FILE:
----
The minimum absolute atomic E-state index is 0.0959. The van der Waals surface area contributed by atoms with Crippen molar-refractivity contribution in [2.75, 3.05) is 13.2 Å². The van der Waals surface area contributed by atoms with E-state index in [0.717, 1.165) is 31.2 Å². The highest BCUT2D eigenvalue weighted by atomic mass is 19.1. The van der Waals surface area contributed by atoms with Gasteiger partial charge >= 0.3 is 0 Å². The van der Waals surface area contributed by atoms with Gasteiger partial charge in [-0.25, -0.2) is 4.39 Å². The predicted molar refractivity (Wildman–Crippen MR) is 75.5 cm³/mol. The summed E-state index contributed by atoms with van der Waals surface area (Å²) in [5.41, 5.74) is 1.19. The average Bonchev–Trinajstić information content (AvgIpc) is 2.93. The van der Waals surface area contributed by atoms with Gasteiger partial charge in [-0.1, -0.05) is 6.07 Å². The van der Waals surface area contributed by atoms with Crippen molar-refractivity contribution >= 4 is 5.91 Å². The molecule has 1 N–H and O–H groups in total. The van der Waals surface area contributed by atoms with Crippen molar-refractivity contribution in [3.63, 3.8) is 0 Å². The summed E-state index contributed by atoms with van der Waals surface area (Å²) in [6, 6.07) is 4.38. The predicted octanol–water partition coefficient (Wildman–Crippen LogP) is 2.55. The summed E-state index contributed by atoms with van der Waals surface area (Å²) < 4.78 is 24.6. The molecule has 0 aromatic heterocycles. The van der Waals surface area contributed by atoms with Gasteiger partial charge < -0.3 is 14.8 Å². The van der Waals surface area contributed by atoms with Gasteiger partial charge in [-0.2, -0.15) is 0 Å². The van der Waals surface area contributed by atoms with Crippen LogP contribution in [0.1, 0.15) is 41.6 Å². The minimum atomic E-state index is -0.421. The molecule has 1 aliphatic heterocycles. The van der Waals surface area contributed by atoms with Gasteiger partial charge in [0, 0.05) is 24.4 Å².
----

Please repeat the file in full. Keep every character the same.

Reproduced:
The minimum absolute atomic E-state index is 0.0959. The van der Waals surface area contributed by atoms with Crippen molar-refractivity contribution in [2.75, 3.05) is 13.2 Å². The van der Waals surface area contributed by atoms with E-state index in [0.717, 1.165) is 31.2 Å². The highest BCUT2D eigenvalue weighted by atomic mass is 19.1. The van der Waals surface area contributed by atoms with Gasteiger partial charge >= 0.3 is 0 Å². The van der Waals surface area contributed by atoms with Gasteiger partial charge in [-0.25, -0.2) is 4.39 Å². The predicted molar refractivity (Wildman–Crippen MR) is 75.5 cm³/mol. The summed E-state index contributed by atoms with van der Waals surface area (Å²) in [5.41, 5.74) is 1.19. The average Bonchev–Trinajstić information content (AvgIpc) is 2.93. The van der Waals surface area contributed by atoms with Gasteiger partial charge in [-0.1, -0.05) is 6.07 Å². The van der Waals surface area contributed by atoms with Crippen molar-refractivity contribution >= 4 is 5.91 Å². The molecule has 1 N–H and O–H groups in total. The van der Waals surface area contributed by atoms with Crippen molar-refractivity contribution in [3.63, 3.8) is 0 Å². The summed E-state index contributed by atoms with van der Waals surface area (Å²) in [6, 6.07) is 4.38. The predicted octanol–water partition coefficient (Wildman–Crippen LogP) is 2.55. The summed E-state index contributed by atoms with van der Waals surface area (Å²) < 4.78 is 24.6. The molecule has 0 aromatic heterocycles. The van der Waals surface area contributed by atoms with Gasteiger partial charge < -0.3 is 14.8 Å². The van der Waals surface area contributed by atoms with Gasteiger partial charge in [-0.2, -0.15) is 0 Å². The van der Waals surface area contributed by atoms with Crippen LogP contribution in [0.1, 0.15) is 41.6 Å². The minimum atomic E-state index is -0.421. The molecule has 1 aliphatic heterocycles. The van der Waals surface area contributed by atoms with Gasteiger partial charge in [0, 0.05) is 24.4 Å².